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Laboratories running high-temperature simulated distillation test methods to optimize petroleum refining processes are almost certainly familiar with the term ‘reference oil 5010’.

This term is described in ASTM test methods D7500, D6352, and D7169.

Using reference oil 5010 is used as a QC reference material to validate whether the boiling point distribution determined by these test methods is correct.

Laboratories using reference oil 5010 may be unaware that global supply is nearly gone and there is no plan to replace it. Fortunately, ASTM’s D02.04 subcommittee anticipated this and approved an alternate reference material in December 2019. The material is referred to as the ‘gravimetric blend’. The good news is that there’s a very abundant supply of this material accessible today and it should be readily available for many years to come.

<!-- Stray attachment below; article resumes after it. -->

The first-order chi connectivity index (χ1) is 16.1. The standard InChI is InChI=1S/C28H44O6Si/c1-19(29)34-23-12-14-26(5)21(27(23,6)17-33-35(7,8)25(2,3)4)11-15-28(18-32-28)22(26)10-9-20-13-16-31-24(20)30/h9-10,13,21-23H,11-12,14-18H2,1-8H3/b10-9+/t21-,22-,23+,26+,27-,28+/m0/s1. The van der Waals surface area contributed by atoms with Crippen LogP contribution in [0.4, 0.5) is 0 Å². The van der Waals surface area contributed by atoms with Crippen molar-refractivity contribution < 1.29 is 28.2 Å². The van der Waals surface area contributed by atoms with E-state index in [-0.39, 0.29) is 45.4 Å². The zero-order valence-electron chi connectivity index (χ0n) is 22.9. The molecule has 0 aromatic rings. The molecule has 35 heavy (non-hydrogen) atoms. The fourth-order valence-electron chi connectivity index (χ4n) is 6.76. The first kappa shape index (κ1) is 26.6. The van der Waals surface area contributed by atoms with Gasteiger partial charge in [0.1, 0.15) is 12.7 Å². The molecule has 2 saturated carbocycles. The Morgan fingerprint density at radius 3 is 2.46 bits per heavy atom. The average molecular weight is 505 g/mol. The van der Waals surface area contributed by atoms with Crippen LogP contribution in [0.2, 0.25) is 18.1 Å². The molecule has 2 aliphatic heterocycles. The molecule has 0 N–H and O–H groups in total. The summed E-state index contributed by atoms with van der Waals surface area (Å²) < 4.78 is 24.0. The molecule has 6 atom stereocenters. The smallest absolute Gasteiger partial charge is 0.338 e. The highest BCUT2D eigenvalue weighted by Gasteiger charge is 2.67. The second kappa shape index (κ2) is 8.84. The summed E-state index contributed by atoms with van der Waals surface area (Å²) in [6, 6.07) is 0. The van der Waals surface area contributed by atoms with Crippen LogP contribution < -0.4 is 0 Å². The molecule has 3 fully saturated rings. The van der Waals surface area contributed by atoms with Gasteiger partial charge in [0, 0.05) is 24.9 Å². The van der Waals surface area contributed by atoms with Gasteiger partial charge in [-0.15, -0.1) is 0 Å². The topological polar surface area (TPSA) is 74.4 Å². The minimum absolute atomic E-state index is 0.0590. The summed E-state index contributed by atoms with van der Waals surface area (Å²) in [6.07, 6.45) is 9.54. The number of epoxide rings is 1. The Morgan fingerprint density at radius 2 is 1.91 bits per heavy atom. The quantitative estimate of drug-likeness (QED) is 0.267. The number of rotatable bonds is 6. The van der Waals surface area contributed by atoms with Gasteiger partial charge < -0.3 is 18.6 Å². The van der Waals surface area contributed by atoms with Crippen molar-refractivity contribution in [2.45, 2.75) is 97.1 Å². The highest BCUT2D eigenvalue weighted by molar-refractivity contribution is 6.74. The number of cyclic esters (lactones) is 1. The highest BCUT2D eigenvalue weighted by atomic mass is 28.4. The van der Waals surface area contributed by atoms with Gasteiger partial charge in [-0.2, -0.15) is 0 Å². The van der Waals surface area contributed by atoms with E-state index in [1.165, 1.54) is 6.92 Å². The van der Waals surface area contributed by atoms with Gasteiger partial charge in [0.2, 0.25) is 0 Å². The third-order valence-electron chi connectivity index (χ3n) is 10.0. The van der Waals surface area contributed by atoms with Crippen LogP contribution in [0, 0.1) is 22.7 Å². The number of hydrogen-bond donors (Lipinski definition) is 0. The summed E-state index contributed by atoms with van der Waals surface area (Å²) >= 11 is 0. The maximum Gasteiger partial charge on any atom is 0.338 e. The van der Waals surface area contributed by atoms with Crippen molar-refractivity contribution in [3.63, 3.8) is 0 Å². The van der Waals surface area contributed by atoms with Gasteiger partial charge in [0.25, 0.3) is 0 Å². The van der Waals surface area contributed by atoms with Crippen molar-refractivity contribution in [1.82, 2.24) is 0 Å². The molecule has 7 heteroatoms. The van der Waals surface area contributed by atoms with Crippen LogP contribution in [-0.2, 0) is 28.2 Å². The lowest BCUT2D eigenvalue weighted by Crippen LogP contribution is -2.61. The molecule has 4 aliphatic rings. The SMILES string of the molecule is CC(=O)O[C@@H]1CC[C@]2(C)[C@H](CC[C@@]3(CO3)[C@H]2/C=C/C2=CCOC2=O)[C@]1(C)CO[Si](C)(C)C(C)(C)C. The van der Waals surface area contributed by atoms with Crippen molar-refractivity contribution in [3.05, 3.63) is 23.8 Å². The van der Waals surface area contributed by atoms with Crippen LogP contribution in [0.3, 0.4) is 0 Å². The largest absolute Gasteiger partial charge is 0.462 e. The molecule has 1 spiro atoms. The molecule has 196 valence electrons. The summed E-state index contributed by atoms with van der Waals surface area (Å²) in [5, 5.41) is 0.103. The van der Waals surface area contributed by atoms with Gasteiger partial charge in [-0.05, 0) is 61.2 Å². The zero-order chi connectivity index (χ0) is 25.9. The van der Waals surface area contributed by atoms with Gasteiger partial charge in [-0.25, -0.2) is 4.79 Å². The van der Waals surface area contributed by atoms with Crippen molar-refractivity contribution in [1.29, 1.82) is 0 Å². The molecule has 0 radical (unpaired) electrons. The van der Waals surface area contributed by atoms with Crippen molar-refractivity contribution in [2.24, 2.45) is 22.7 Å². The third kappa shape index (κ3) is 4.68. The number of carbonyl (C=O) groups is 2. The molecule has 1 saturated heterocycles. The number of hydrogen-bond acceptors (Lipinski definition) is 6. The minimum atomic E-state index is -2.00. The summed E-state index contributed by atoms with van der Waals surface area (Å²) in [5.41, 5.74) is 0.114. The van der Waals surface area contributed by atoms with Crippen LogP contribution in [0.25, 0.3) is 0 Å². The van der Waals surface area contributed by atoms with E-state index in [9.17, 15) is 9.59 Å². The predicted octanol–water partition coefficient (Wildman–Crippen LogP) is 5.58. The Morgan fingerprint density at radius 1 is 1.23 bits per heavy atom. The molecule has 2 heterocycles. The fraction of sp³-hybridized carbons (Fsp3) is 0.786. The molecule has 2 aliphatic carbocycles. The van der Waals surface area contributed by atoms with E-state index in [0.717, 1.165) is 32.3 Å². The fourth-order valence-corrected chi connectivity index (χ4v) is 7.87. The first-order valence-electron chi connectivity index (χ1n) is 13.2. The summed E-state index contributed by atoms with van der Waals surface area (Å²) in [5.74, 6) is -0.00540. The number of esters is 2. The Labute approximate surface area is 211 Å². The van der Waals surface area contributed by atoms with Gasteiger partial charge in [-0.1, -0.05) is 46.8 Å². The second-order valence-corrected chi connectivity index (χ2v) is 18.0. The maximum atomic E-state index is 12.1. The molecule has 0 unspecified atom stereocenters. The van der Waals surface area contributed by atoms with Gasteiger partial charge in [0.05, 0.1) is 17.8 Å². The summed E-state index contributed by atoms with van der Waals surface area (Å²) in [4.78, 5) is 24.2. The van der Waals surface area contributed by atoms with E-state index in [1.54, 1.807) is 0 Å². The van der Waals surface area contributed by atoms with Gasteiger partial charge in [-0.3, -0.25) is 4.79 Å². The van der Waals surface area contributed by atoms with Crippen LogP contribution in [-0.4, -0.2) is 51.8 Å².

What is the difference between reference oil 5010 and the gravimetric blend?

While reference oil 5010 is comprised of a single petroleum fraction or cut (Figure 1), the gravimetric blend contains two petroleum fractions (Figure 2).

These petroleum factions are mixed gravimetrically in proportions of equal weight.




The two fractions that comprise the gravimetric blend cover a broader boiling point range (186.9 C to 626.4 C) than 5010 (426.9 C to 656.1 C) (See Figure 3). 


As such, the boiling point distribution of the gravimetric blend compares somewhat better to that typically found for the samples analyzed by the high-temperature simulated distillation methods.